If you experience problems downloading a file, check if you have the proper application to view it first. In case of further problems read the IDEAS help page. Note that these files are not on the IDEAS site. Please be patient as the files may be large.

File URL: ftp://ftp.bham.ac.uk/pub/RePEc/pdf/10-10.pdf
Download Restriction: no

Paper provided by Department of Economics, University of Birmingham in its series Discussion Papers with number 10-10.

as
in new window

Length: 35 pages
Date of creation: Mar 2010
Date of revision:
Handle: RePEc:bir:birmec:10-10
Contact details of provider: Postal:
Edgbaston, Birmingham, B15 2TT

Web page: http://www.economics.bham.ac.uk

More information through EDIRC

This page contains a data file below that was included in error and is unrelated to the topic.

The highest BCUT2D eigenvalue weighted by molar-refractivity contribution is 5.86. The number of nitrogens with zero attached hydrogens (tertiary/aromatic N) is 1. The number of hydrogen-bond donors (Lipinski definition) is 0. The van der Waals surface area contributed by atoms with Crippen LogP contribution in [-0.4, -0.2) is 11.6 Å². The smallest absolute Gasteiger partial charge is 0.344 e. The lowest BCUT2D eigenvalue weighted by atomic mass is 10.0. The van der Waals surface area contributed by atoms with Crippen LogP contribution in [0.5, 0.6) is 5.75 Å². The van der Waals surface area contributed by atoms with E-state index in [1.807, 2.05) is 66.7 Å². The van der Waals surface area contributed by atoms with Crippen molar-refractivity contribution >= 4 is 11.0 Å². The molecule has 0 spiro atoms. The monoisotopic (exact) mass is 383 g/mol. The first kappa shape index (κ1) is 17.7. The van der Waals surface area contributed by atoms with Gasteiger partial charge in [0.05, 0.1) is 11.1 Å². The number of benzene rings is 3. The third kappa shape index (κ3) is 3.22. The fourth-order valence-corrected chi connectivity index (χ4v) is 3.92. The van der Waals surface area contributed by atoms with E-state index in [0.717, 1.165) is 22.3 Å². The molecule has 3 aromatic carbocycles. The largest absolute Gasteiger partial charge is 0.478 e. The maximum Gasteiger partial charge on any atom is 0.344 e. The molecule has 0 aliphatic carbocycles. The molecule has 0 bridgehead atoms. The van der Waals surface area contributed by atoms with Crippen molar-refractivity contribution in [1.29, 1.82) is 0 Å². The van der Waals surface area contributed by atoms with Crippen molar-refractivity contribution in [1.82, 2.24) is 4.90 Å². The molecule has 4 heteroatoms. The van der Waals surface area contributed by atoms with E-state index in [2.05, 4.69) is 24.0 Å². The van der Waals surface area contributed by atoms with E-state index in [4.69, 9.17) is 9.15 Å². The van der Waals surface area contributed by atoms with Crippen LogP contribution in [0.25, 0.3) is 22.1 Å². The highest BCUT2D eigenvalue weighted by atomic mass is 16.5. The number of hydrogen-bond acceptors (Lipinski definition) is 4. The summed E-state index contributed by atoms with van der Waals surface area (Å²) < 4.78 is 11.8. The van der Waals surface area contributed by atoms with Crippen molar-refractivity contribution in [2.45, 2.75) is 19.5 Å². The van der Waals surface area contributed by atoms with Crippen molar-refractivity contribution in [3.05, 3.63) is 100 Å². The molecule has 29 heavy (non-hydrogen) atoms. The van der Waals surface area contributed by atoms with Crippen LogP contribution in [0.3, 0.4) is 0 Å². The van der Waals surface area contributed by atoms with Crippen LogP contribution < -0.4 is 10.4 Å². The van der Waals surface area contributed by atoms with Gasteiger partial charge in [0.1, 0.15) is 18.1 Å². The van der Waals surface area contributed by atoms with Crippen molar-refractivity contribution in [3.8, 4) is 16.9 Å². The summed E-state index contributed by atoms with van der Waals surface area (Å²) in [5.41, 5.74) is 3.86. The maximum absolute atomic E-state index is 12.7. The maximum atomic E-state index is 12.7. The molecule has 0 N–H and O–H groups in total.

References listed on IDEAS
Please report citation or reference errors to , or , if you are the registered author of the cited work, log in to your RePEc Author Service profile, click on "citations" and make appropriate adjustments.:

as in new window
  1. Pranab Bardhan & Dilip Mookherjee, 2006. "Decentralisation and Accountability in Infrastructure Delivery in Developing Countries," Economic Journal, Royal Economic Society, vol. 116(508), pages 101-127, 01.
  2. Dilip Mookherjee & Pranab Bardhan, 2005. "Decentralization, Corruption And Government Accountability: An Overview," Boston University - Department of Economics - Working Papers Series WP2005-023, Boston University - Department of Economics, revised Jun 2005.